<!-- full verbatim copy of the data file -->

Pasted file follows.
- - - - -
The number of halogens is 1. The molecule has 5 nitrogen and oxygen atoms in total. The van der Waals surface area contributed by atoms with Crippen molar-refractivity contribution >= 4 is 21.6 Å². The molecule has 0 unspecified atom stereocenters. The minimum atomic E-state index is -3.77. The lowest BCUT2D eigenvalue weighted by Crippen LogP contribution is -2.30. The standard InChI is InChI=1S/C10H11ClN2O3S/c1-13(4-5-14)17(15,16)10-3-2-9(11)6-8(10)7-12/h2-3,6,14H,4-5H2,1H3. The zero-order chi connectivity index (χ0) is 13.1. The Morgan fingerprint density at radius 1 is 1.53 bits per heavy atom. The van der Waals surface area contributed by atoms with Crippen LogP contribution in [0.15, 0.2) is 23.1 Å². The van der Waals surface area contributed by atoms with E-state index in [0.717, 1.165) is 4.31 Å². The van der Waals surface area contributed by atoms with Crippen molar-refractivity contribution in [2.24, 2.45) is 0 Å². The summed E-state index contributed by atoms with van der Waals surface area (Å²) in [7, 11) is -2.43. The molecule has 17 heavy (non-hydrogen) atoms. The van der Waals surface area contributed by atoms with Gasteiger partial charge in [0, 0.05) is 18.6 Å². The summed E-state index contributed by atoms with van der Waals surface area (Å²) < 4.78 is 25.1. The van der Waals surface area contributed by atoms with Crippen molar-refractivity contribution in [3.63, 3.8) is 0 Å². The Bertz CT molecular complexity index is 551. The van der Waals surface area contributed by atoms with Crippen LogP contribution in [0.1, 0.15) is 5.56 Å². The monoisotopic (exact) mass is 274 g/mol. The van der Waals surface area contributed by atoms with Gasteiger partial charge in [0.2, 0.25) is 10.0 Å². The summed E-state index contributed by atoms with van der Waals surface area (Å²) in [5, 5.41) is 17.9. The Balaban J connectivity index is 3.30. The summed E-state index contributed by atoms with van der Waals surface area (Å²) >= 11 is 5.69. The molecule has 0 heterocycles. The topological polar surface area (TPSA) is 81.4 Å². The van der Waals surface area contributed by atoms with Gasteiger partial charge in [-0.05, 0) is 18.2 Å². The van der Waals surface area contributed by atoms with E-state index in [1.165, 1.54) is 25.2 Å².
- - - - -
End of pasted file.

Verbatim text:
The number of halogens is 1. The molecule has 5 nitrogen and oxygen atoms in total. The van der Waals surface area contributed by atoms with Crippen molar-refractivity contribution >= 4 is 21.6 Å². The molecule has 0 unspecified atom stereocenters. The minimum atomic E-state index is -3.77. The lowest BCUT2D eigenvalue weighted by Crippen LogP contribution is -2.30. The standard InChI is InChI=1S/C10H11ClN2O3S/c1-13(4-5-14)17(15,16)10-3-2-9(11)6-8(10)7-12/h2-3,6,14H,4-5H2,1H3. The zero-order chi connectivity index (χ0) is 13.1. The Morgan fingerprint density at radius 1 is 1.53 bits per heavy atom. The van der Waals surface area contributed by atoms with Crippen LogP contribution in [0.15, 0.2) is 23.1 Å². The van der Waals surface area contributed by atoms with E-state index in [0.717, 1.165) is 4.31 Å². The van der Waals surface area contributed by atoms with Crippen molar-refractivity contribution in [2.24, 2.45) is 0 Å². The summed E-state index contributed by atoms with van der Waals surface area (Å²) in [7, 11) is -2.43. The molecule has 17 heavy (non-hydrogen) atoms. The van der Waals surface area contributed by atoms with Gasteiger partial charge in [0, 0.05) is 18.6 Å². The summed E-state index contributed by atoms with van der Waals surface area (Å²) < 4.78 is 25.1. The van der Waals surface area contributed by atoms with Crippen molar-refractivity contribution in [3.63, 3.8) is 0 Å². The Bertz CT molecular complexity index is 551. The van der Waals surface area contributed by atoms with Crippen LogP contribution in [0.1, 0.15) is 5.56 Å². The monoisotopic (exact) mass is 274 g/mol. The van der Waals surface area contributed by atoms with Gasteiger partial charge in [0.2, 0.25) is 10.0 Å². The summed E-state index contributed by atoms with van der Waals surface area (Å²) in [5, 5.41) is 17.9. The Balaban J connectivity index is 3.30. The summed E-state index contributed by atoms with van der Waals surface area (Å²) >= 11 is 5.69. The molecule has 0 heterocycles. The topological polar surface area (TPSA) is 81.4 Å². The van der Waals surface area contributed by atoms with Gasteiger partial charge in [-0.05, 0) is 18.2 Å². The van der Waals surface area contributed by atoms with E-state index in [1.165, 1.54) is 25.2 Å².